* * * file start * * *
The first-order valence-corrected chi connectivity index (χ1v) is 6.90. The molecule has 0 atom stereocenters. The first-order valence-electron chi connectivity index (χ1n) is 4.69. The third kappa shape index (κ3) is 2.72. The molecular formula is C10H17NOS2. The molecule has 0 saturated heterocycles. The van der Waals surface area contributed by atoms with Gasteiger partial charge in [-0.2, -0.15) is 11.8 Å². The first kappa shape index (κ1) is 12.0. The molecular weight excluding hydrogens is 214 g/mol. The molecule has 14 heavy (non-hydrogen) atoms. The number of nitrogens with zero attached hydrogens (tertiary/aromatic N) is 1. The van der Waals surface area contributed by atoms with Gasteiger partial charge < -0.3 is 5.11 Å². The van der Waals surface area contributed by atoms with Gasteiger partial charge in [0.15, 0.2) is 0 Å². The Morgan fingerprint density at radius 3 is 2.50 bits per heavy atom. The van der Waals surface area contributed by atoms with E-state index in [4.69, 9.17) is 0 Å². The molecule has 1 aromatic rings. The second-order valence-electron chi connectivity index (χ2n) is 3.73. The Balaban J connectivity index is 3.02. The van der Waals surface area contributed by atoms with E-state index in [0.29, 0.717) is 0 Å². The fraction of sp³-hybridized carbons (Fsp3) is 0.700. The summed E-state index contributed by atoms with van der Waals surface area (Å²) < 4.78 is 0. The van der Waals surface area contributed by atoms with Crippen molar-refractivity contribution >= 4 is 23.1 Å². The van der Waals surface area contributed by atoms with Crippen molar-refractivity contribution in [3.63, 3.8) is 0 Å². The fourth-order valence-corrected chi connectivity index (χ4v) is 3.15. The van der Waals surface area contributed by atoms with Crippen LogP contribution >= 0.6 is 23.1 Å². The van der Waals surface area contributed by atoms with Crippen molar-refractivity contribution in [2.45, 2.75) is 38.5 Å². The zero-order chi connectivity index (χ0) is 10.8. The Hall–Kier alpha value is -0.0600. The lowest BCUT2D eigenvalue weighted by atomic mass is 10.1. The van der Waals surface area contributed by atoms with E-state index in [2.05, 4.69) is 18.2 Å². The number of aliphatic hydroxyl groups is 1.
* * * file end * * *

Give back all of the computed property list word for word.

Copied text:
The first-order valence-corrected chi connectivity index (χ1v) is 6.90. The molecule has 0 atom stereocenters. The first-order valence-electron chi connectivity index (χ1n) is 4.69. The third kappa shape index (κ3) is 2.72. The molecular formula is C10H17NOS2. The molecule has 0 saturated heterocycles. The van der Waals surface area contributed by atoms with Gasteiger partial charge in [-0.2, -0.15) is 11.8 Å². The first kappa shape index (κ1) is 12.0. The molecular weight excluding hydrogens is 214 g/mol. The molecule has 14 heavy (non-hydrogen) atoms. The number of nitrogens with zero attached hydrogens (tertiary/aromatic N) is 1. The van der Waals surface area contributed by atoms with Gasteiger partial charge < -0.3 is 5.11 Å². The van der Waals surface area contributed by atoms with Gasteiger partial charge in [0.15, 0.2) is 0 Å². The Morgan fingerprint density at radius 3 is 2.50 bits per heavy atom. The van der Waals surface area contributed by atoms with E-state index in [4.69, 9.17) is 0 Å². The molecule has 1 aromatic rings. The second-order valence-electron chi connectivity index (χ2n) is 3.73. The Balaban J connectivity index is 3.02. The van der Waals surface area contributed by atoms with E-state index in [0.29, 0.717) is 0 Å². The fraction of sp³-hybridized carbons (Fsp3) is 0.700. The summed E-state index contributed by atoms with van der Waals surface area (Å²) < 4.78 is 0. The van der Waals surface area contributed by atoms with Crippen molar-refractivity contribution >= 4 is 23.1 Å². The van der Waals surface area contributed by atoms with Crippen molar-refractivity contribution in [3.63, 3.8) is 0 Å². The fourth-order valence-corrected chi connectivity index (χ4v) is 3.15. The van der Waals surface area contributed by atoms with Crippen LogP contribution >= 0.6 is 23.1 Å². The van der Waals surface area contributed by atoms with Crippen molar-refractivity contribution in [2.45, 2.75) is 38.5 Å². The zero-order chi connectivity index (χ0) is 10.8. The Hall–Kier alpha value is -0.0600. The lowest BCUT2D eigenvalue weighted by atomic mass is 10.1. The van der Waals surface area contributed by atoms with E-state index in [2.05, 4.69) is 18.2 Å². The number of aliphatic hydroxyl groups is 1.